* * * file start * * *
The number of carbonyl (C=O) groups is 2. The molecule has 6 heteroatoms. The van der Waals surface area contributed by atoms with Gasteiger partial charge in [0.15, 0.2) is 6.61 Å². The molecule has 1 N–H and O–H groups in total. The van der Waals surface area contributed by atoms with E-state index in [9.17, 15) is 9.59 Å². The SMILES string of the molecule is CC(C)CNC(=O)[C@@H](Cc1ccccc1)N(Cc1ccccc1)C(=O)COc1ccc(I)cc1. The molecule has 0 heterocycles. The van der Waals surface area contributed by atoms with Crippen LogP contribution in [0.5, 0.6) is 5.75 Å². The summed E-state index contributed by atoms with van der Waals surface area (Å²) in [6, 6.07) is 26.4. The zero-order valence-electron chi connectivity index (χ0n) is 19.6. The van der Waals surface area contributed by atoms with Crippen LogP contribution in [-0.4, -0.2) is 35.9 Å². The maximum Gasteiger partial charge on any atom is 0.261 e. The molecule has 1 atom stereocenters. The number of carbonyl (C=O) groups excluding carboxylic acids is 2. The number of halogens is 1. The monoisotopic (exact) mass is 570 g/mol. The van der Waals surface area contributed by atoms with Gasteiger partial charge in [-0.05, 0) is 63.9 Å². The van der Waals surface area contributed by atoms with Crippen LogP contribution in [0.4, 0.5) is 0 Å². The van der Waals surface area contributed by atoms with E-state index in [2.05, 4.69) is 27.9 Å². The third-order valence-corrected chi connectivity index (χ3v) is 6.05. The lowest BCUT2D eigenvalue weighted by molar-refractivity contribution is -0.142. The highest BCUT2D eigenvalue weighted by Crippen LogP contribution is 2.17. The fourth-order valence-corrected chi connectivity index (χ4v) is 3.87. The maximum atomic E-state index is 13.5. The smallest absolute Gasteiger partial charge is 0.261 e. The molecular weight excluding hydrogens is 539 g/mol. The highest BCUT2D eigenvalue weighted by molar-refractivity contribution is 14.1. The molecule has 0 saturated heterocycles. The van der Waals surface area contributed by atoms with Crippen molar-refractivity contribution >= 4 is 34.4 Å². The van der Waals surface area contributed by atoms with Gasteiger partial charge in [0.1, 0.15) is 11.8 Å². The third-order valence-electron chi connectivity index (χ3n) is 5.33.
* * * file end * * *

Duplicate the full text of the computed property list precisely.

The number of carbonyl (C=O) groups is 2. The molecule has 6 heteroatoms. The van der Waals surface area contributed by atoms with Gasteiger partial charge in [0.15, 0.2) is 6.61 Å². The molecule has 1 N–H and O–H groups in total. The van der Waals surface area contributed by atoms with E-state index in [9.17, 15) is 9.59 Å². The SMILES string of the molecule is CC(C)CNC(=O)[C@@H](Cc1ccccc1)N(Cc1ccccc1)C(=O)COc1ccc(I)cc1. The molecule has 0 heterocycles. The van der Waals surface area contributed by atoms with Crippen LogP contribution in [0.5, 0.6) is 5.75 Å². The summed E-state index contributed by atoms with van der Waals surface area (Å²) in [6, 6.07) is 26.4. The zero-order valence-electron chi connectivity index (χ0n) is 19.6. The van der Waals surface area contributed by atoms with Crippen LogP contribution in [-0.4, -0.2) is 35.9 Å². The maximum Gasteiger partial charge on any atom is 0.261 e. The molecule has 1 atom stereocenters. The number of carbonyl (C=O) groups excluding carboxylic acids is 2. The number of halogens is 1. The monoisotopic (exact) mass is 570 g/mol. The van der Waals surface area contributed by atoms with Gasteiger partial charge in [-0.05, 0) is 63.9 Å². The van der Waals surface area contributed by atoms with Crippen LogP contribution in [0.4, 0.5) is 0 Å². The van der Waals surface area contributed by atoms with E-state index in [2.05, 4.69) is 27.9 Å². The third-order valence-corrected chi connectivity index (χ3v) is 6.05. The lowest BCUT2D eigenvalue weighted by molar-refractivity contribution is -0.142. The highest BCUT2D eigenvalue weighted by Crippen LogP contribution is 2.17. The fourth-order valence-corrected chi connectivity index (χ4v) is 3.87. The maximum atomic E-state index is 13.5. The smallest absolute Gasteiger partial charge is 0.261 e. The molecular weight excluding hydrogens is 539 g/mol. The highest BCUT2D eigenvalue weighted by molar-refractivity contribution is 14.1. The molecule has 0 saturated heterocycles. The van der Waals surface area contributed by atoms with Crippen molar-refractivity contribution >= 4 is 34.4 Å². The van der Waals surface area contributed by atoms with Gasteiger partial charge in [0.1, 0.15) is 11.8 Å². The third-order valence-electron chi connectivity index (χ3n) is 5.33.